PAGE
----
Preparing bio children for questions about their adopted sibling


People build their families in many different ways and as couples and individuals seek not only to adopt due to infertility or medical issues, it’s more and more commonplace to see families consisting of both children who are adopted and biological children. While it is assumed that all children would be excited to have a new brother or sister join your family, they may have a lot of questions and need more preparation than if another biological child was joining your home.


How To Educate Your Biological Children about Adoption and Your Growing Family

Not every child will understand adoption, particularly if their own lived experiences have only exposed them to other families with biological children. It is important to, if you can, include them in as much of the adoption process that makes sense, and to properly prepare them for new additions to your family and even their specific needs. 

In any family, there can be sibling jealousy when a new child comes into the home. Whether the child you are adopting is going to be a baby or an older child, there is likely to be some jealousy or fear of replacement by your biological child. This is a good time to have a conversation about the ability to love multiple children and to explain that there may be a period of adjustment when all of you may have differences in the time you spend with one another. Another child will always take some time for everyone to get used to the reality of their new family structure. 

There will be times when your biological child will explain the expansion of your family and he or she must know the proper language to use when talking about adoption. Even well-meaning adults use improper terminology (like “giving up” a child instead of “making an adoption plan”) and your biological child must be able to properly communicate this as their age level allows. For more information about best practices in educating children about adoption, read this article. Adoption language and terminology can be tricky and are sometimes even misused by people who are a part of the adoption triad. This article will help you learn what should be said. 


Older Child Adoption and Foster Care: Helping Your Biological Children Understand Adjustment

In some instances, you may be adopting an older child, a child who is coming from the foster care system, or even one who has been removed unexpectedly or rapidly from their own home. This is a good opportunity to keep communication open with your biological child and bring them with you to meetings with your social worker or adoption professional. Their lived experiences may be limited based on their age, as well as their exposure to some of the difficulties children in the foster care system may experience. It’s important to allow your biological child to ask questions and to do your best to find the answers and help them feel comfortable. Furthermore, if you aren’t sure if you’ll be adopting a child from foster care, you need to work to prepare other children in your home about the purpose of foster care and what might happen should that child go back to their own biological family.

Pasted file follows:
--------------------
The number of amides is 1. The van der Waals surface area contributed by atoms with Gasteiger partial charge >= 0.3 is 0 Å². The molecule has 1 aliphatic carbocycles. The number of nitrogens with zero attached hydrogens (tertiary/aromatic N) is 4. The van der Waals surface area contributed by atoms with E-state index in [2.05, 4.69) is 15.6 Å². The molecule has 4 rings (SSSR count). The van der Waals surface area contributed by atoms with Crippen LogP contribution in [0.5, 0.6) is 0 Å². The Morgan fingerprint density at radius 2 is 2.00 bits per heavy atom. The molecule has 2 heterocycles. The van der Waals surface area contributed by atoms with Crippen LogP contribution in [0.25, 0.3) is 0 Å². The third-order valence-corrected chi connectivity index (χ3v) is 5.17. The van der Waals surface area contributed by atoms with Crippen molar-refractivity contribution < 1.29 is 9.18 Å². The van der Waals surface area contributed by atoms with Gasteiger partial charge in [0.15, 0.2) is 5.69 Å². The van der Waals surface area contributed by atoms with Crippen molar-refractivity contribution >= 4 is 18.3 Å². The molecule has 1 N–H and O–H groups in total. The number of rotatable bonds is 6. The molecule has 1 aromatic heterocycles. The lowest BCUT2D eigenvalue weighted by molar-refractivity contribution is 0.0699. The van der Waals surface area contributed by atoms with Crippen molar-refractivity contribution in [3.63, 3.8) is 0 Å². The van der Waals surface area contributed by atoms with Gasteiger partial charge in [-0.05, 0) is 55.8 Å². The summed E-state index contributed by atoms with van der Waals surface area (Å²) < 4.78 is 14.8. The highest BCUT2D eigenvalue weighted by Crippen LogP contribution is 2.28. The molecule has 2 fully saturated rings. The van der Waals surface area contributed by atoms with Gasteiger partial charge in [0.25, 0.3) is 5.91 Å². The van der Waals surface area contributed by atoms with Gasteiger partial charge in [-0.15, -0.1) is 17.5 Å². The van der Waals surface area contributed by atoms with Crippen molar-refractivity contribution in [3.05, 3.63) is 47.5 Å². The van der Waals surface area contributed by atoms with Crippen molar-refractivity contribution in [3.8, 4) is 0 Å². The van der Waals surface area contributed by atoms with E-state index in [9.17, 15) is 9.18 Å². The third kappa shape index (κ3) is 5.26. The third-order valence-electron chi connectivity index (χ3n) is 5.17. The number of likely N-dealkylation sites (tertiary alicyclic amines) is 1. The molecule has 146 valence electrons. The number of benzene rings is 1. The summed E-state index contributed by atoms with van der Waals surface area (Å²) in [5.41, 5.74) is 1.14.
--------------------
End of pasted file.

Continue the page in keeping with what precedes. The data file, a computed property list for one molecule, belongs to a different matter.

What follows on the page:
As reunification is the end goal for most foster placements, you must work with your children as they deal with the emotions of a foster sibling leaving your home. According to, you should “talk to your children about the transition process in an age-appropriate way. Keep pictures of past foster children in the home. Ask for continued contact with past children, if appropriate and all agree that it would be positive. Many children have been a part of a fostering family and have extended their definition of family and sibling.” 

It is also critical to talk to social workers when you’re adopting or fostering an older child as they could have had experiences that will elicit certain behaviors that your biological child may not be familiar or comfortable with. Ensuring that you have constant communication and if appropriate, having your child with you when you learn about the child coming into your home and challenges that they may have faced to cause current behavior and how to adapt to it is a start to prepare your biological child for what could happen. You don’t want them to feel shocked, saddened, or unsafe if you can help it. 

This is going to be an adjustment and no matter how much you’ve prepped your child, you may have to have conversations about what it means to be a transracial family, supporting your sibling, and understanding the unique nuances of adoption further down the line. If you keep the line of communication open and include your biological child in as much of the process as possible, he or she will at least know that you have their best interests in mind as well and feel comfortable coming to you with questions or concerns.